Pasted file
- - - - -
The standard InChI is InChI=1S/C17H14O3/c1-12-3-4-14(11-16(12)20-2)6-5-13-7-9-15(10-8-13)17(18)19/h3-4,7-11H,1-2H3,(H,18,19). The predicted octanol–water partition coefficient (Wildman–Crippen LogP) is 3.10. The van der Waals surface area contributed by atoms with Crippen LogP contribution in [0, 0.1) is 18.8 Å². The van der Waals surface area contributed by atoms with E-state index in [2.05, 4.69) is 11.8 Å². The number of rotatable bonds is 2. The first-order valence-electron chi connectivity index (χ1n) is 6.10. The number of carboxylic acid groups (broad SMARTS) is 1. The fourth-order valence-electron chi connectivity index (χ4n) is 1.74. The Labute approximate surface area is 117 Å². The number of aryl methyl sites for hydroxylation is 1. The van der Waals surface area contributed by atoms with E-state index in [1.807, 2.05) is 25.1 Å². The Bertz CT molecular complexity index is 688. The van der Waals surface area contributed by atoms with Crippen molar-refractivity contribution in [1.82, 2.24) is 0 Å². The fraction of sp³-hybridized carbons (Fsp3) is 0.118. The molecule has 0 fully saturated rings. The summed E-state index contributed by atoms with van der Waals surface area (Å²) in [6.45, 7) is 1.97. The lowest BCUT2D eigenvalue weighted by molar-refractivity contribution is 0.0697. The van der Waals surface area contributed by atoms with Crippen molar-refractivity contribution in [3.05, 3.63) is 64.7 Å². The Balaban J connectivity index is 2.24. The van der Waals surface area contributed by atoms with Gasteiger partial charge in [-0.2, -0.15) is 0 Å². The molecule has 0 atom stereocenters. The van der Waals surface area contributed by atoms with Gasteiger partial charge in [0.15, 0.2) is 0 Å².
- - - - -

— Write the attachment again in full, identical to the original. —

The standard InChI is InChI=1S/C17H14O3/c1-12-3-4-14(11-16(12)20-2)6-5-13-7-9-15(10-8-13)17(18)19/h3-4,7-11H,1-2H3,(H,18,19). The predicted octanol–water partition coefficient (Wildman–Crippen LogP) is 3.10. The van der Waals surface area contributed by atoms with Crippen LogP contribution in [0, 0.1) is 18.8 Å². The van der Waals surface area contributed by atoms with E-state index in [2.05, 4.69) is 11.8 Å². The number of rotatable bonds is 2. The first-order valence-electron chi connectivity index (χ1n) is 6.10. The number of carboxylic acid groups (broad SMARTS) is 1. The fourth-order valence-electron chi connectivity index (χ4n) is 1.74. The Labute approximate surface area is 117 Å². The number of aryl methyl sites for hydroxylation is 1. The van der Waals surface area contributed by atoms with E-state index in [1.807, 2.05) is 25.1 Å². The Bertz CT molecular complexity index is 688. The van der Waals surface area contributed by atoms with Crippen molar-refractivity contribution in [1.82, 2.24) is 0 Å². The fraction of sp³-hybridized carbons (Fsp3) is 0.118. The molecule has 0 fully saturated rings. The summed E-state index contributed by atoms with van der Waals surface area (Å²) in [6.45, 7) is 1.97. The lowest BCUT2D eigenvalue weighted by molar-refractivity contribution is 0.0697. The van der Waals surface area contributed by atoms with Crippen molar-refractivity contribution in [3.05, 3.63) is 64.7 Å². The Balaban J connectivity index is 2.24. The van der Waals surface area contributed by atoms with Gasteiger partial charge in [-0.2, -0.15) is 0 Å². The molecule has 0 atom stereocenters. The van der Waals surface area contributed by atoms with Gasteiger partial charge in [0.15, 0.2) is 0 Å².